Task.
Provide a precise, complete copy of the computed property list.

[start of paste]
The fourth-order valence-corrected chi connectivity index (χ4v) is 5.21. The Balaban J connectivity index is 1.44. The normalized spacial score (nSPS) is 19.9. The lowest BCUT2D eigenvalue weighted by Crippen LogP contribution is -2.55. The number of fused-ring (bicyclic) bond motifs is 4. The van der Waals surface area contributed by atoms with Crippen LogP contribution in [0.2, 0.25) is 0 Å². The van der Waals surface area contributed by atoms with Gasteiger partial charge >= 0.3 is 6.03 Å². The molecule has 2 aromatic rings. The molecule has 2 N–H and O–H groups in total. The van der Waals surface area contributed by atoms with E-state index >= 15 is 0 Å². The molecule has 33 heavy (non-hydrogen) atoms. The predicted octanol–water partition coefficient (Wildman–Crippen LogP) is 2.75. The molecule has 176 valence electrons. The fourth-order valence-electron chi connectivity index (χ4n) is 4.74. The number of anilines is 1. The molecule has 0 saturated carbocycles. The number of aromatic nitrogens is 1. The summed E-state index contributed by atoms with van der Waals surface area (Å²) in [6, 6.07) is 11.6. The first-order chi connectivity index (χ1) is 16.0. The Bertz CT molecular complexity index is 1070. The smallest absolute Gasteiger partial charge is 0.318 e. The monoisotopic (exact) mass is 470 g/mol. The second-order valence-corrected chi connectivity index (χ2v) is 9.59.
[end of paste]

The fourth-order valence-corrected chi connectivity index (χ4v) is 5.21. The Balaban J connectivity index is 1.44. The normalized spacial score (nSPS) is 19.9. The lowest BCUT2D eigenvalue weighted by Crippen LogP contribution is -2.55. The number of fused-ring (bicyclic) bond motifs is 4. The van der Waals surface area contributed by atoms with Crippen LogP contribution in [0.2, 0.25) is 0 Å². The van der Waals surface area contributed by atoms with Gasteiger partial charge >= 0.3 is 6.03 Å². The molecule has 2 aromatic rings. The molecule has 2 N–H and O–H groups in total. The van der Waals surface area contributed by atoms with E-state index >= 15 is 0 Å². The molecule has 33 heavy (non-hydrogen) atoms. The predicted octanol–water partition coefficient (Wildman–Crippen LogP) is 2.75. The molecule has 176 valence electrons. The fourth-order valence-electron chi connectivity index (χ4n) is 4.74. The number of anilines is 1. The molecule has 0 saturated carbocycles. The number of aromatic nitrogens is 1. The summed E-state index contributed by atoms with van der Waals surface area (Å²) in [6, 6.07) is 11.6. The first-order chi connectivity index (χ1) is 16.0. The Bertz CT molecular complexity index is 1070. The smallest absolute Gasteiger partial charge is 0.318 e. The monoisotopic (exact) mass is 470 g/mol. The second-order valence-corrected chi connectivity index (χ2v) is 9.59.